The Angels' Efren Navarro hopes his latest cup of coffee in the big leagues is good to the last drop.
Entering Thursday's game, the first baseman and outfielder had five hits — including three doubles — in 14 at-bats and had driven in two runs since being called up from triple-A Salt Lake a week ago.
Navarro, a longtime minor leaguer who turned 28 on Wednesday, is one of several reserves who have helped the Angels score runs recently while they await the return of regulars Josh Hamilton, Kole Calhoun and David Freese.
The other reserves include Collin Cowgill, C.J. Cron, Grant Green and Luis Jimenez, and "these guys have all contributed," Manager Mike Scioscia said.
"They need to keep contributing because we're not obviously as deep on the offensive end as we hope to be in a couple of weeks," he added.
When the season started, the Angels' farm system was ranked at or near the bottom among big league clubs by Baseball Prospectus and others. But Scioscia said, "The depth of our organization has showed up both on the pitching side and on the position-player side."
Before his latest call-up, the left-handed Navarro had made only two other brief appearances in the big leagues while otherwise spending seven years in the minors, where he's a .295 career hitter.
To play in the major leagues is "just a passion, it's a dream that I've had since I was 5 years old," he said.
"I still have a lot left to prove to myself and I know this is where I belong. It's just a matter of time and place."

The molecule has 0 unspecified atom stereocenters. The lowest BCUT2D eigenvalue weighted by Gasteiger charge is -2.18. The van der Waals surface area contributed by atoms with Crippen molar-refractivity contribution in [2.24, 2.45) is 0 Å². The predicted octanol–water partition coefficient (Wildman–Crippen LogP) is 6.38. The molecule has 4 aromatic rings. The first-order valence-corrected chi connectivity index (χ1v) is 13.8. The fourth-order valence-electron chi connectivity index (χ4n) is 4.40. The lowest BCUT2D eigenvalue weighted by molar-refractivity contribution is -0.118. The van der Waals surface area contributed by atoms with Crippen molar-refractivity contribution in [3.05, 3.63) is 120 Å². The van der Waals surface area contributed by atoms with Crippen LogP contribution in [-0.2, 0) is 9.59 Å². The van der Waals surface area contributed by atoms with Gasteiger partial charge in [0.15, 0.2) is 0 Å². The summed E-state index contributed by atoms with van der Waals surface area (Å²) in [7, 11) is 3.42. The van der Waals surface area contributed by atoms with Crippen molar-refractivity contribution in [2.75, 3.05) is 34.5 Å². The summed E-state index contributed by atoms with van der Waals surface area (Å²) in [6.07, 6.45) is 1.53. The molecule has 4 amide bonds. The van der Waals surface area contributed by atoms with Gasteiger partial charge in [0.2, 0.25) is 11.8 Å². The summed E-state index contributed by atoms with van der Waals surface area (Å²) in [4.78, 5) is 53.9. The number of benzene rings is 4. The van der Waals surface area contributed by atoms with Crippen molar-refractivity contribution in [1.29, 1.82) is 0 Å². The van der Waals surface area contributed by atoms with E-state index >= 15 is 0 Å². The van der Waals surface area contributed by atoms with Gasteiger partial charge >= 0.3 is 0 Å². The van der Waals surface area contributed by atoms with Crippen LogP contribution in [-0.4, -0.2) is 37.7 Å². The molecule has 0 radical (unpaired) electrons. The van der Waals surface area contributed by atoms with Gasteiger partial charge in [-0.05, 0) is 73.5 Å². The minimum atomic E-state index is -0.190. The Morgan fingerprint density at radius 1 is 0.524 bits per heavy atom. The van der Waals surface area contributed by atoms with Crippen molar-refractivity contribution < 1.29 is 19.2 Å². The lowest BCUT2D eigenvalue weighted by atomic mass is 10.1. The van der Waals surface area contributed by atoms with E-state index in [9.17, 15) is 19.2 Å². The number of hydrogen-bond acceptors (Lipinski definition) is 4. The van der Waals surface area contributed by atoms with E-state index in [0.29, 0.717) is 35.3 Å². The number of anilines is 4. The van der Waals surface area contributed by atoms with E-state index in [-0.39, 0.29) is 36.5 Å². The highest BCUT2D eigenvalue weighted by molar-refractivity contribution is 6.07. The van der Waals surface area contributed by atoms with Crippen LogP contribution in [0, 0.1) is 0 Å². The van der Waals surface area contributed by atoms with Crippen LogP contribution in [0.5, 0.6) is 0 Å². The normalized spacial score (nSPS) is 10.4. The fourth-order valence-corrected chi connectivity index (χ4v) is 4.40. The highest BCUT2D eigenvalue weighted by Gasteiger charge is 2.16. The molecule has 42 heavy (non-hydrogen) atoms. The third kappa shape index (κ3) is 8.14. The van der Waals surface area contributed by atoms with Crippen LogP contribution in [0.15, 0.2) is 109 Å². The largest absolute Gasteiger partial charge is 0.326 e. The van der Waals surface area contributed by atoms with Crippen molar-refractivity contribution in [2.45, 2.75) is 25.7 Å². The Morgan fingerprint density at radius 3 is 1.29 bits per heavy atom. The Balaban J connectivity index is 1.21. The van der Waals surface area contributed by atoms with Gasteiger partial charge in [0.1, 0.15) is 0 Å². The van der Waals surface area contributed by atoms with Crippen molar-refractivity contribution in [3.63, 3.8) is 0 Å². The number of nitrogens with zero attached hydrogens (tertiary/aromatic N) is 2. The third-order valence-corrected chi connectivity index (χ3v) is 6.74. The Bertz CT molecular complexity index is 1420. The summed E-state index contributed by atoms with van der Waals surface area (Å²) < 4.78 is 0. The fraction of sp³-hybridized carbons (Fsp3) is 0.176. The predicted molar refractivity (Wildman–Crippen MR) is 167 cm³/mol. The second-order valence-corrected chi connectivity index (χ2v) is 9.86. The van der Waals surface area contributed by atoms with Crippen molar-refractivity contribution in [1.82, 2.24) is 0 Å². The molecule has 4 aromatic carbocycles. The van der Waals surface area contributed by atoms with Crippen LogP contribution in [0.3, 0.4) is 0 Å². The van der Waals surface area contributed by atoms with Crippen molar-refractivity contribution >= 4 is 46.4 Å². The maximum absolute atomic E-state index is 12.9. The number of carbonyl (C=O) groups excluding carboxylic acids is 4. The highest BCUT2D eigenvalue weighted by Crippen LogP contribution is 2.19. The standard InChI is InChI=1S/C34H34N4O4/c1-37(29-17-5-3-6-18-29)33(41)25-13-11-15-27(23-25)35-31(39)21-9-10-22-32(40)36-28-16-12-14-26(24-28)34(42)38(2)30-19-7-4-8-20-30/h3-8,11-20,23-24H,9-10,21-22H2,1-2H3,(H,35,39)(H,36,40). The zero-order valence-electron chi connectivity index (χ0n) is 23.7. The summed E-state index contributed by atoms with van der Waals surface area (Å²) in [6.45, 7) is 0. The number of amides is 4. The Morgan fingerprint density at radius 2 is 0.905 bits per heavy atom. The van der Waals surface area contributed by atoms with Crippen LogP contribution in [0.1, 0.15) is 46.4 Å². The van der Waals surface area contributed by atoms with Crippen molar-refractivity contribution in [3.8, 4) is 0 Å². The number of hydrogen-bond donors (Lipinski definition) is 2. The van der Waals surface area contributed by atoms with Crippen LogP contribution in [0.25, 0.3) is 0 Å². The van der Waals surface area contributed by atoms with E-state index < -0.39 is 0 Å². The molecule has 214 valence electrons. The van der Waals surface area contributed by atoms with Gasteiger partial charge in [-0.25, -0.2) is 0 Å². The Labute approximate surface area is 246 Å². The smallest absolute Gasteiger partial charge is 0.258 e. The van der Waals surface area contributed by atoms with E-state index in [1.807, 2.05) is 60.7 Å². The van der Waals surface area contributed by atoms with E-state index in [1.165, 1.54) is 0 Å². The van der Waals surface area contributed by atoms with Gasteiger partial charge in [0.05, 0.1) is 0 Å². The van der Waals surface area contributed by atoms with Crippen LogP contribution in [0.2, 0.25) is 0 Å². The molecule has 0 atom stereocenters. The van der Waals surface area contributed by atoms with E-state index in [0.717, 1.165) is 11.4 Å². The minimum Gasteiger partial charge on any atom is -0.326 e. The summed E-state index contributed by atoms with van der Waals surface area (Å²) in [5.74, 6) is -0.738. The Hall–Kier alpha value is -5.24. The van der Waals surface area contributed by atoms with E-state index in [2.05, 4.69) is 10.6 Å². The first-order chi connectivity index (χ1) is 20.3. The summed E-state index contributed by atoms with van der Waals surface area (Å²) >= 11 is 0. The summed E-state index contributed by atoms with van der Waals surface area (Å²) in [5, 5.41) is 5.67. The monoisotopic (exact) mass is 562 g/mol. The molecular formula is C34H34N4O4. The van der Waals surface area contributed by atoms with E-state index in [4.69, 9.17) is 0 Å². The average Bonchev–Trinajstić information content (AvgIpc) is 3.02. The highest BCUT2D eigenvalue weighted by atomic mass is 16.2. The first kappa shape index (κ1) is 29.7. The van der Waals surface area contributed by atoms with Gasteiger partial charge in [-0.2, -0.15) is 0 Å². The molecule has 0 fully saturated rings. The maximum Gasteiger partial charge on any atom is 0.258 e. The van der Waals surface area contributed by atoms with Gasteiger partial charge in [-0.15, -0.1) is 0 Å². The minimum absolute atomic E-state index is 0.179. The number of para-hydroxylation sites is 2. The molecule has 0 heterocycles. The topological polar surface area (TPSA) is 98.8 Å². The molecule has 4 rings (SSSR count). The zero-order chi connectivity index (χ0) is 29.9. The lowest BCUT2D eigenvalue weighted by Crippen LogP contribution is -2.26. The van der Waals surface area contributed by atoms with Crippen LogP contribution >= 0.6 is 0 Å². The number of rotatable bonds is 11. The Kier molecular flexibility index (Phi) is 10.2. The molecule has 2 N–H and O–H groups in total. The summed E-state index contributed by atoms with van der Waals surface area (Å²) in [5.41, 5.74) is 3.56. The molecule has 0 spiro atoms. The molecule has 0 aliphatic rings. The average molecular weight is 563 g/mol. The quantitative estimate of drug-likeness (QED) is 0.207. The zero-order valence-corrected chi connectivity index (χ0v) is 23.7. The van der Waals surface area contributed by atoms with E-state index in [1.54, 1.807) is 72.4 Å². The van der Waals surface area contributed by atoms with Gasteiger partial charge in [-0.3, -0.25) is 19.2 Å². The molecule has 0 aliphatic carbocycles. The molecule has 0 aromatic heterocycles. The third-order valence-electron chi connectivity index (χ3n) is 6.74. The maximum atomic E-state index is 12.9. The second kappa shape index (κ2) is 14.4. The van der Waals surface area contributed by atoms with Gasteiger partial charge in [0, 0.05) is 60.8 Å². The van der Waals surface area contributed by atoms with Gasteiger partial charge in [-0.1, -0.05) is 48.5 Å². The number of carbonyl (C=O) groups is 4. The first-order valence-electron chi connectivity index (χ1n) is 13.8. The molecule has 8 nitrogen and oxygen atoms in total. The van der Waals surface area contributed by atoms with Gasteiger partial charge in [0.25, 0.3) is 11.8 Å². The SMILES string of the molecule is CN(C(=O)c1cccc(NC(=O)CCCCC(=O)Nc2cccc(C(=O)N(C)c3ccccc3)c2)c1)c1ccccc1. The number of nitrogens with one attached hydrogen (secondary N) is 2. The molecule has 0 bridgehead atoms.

Navarro was born in Lynwood and attended Lynwood High; his parents, Efren Sr. — Navarro technically is Efren Navarro Jr. — and Guadalupe still live in Lynwood.
Navarro then spent three years at Nevada Las Vegas before being drafted by the Angels in 2007.
"There is some pressure" while playing with the Angels, he said. "In my situation you want to play well and be able to produce and show the guys and the coaches that this is where I belong.
"It's a blessing to be here, knowing the guys who are in front of me," Navarro said. "I'm going to enjoy it and contribute as best as I
Hamilton took batting practice for the first time since he injured his left thumb and went on the disabled list April 9.
"He's kept himself as close as he can to staying in baseball shape with some of the drills he's done," Scioscia said, adding that it's hoped Hamilton can start playing rehabilitation games in a week or so.
Calhoun, a fellow outfielder on the disabled list since mid-April because of a sprained right ankle, was scheduled to join triple-A Salt Lake in Reno on Friday to start playing rehab games.
"Hopefully everything goes good and [I'll] be back sometime the middle of next week," Calhoun said.